The two-step boat is of mahogany ribs audi stays, covered with one ply spruce and a layeil of Irish linen painted with Conover "dope'l and enamel varnish. A 3-in. ash gunwale ex-1 tends along the deck and projects forward tad form the support for the elevator. The engine] struts are also fastened to this gunwale. Thej cockpit carries two tandem; 6-in. gunwale. The passenger sits under the horizontal center of gravity. At every step is a handhole for bailing out. On the dashboard there is a hand pressure pump for gasoline supply, a tachometer and an air gauge. A magneto cut-out-button is located in the hand-wheel, and there, is also a switch in the hub of the wheel. Thej right foot operates the throttle and spark, the spark advance being connected with the throttle.

The hollow mast is of oak and mahogany^ laminated. This is fastened in the keel audi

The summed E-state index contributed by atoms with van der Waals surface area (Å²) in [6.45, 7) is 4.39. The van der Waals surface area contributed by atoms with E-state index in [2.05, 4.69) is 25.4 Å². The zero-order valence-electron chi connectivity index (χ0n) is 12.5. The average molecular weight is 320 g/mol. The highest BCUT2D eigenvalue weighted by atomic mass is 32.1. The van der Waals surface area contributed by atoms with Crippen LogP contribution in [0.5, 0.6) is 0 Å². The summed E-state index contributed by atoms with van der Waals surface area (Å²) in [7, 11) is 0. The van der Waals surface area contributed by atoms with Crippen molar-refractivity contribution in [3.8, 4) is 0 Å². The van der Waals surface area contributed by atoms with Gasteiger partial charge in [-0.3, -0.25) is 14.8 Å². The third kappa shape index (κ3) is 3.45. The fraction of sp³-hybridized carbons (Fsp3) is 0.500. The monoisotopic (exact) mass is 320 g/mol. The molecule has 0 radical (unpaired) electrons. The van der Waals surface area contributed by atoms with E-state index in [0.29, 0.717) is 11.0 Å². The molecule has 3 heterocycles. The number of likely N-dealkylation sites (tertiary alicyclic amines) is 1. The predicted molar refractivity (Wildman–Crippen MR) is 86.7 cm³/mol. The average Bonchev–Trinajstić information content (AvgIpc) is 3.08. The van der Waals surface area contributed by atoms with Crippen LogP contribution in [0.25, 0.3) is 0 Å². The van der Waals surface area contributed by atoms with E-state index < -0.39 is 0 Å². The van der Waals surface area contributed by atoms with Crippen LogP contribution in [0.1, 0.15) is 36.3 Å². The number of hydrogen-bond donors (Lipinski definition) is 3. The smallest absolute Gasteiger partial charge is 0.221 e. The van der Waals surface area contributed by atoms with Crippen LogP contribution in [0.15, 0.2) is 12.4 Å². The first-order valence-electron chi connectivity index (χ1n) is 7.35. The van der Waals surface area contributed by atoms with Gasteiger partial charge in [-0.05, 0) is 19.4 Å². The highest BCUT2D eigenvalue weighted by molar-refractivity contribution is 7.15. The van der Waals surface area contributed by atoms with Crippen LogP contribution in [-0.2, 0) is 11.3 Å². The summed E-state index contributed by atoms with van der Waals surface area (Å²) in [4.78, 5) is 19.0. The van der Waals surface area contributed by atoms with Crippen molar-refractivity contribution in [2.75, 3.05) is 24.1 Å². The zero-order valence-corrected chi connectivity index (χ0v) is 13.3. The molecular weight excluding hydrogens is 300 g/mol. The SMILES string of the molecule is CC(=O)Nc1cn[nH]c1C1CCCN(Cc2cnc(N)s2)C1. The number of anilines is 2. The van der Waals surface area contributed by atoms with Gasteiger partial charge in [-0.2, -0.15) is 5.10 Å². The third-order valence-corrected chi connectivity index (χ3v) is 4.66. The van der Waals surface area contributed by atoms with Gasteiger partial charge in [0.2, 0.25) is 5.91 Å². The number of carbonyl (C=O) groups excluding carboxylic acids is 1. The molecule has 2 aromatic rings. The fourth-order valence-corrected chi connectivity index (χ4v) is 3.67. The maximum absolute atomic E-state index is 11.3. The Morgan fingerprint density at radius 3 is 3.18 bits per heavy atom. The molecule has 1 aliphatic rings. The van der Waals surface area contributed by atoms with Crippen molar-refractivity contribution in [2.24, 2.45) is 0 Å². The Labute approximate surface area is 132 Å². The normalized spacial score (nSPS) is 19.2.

Continued on page, i'i

- .B;B?k*^}---

A i>

J

ANOTHER NEW CURTISS FLYING BOAT

A change in hull design, in engine section ubing and wing-end floats are the principal features of the latest Curtiss flying boat, ex-libited at the Motor Boat Show in New York u February.

There is no folding hood, as the mahogany idieathing is brought up in a solid rounded :orm. At the forward seat the sides flare out ilightly to make more room. The shoulder )races which operate the ailerons fold outward )n either side, making for easy entrance and >gress. An Elliott instrument board under the lood contains a clock, indicating barometer, achometer and air speed indicator. A knife ■witch for the magneto is fastened to the tinier side of the hood. As the main 30-gallon fcas tank is under the rear passenger seat, air >ressure is employed, and there is an air gauge itted under the hood. A pop-off valve limits he amount of pressure. The air pump is geared to the cam shaft. This forces gasoline nto the small 3-gallon gravity tank just back )f the radiator, which is now slightly enlarged, md has thin vertical tubes. In conjunction /ith the instrument board there is also an angle >f flight indicator.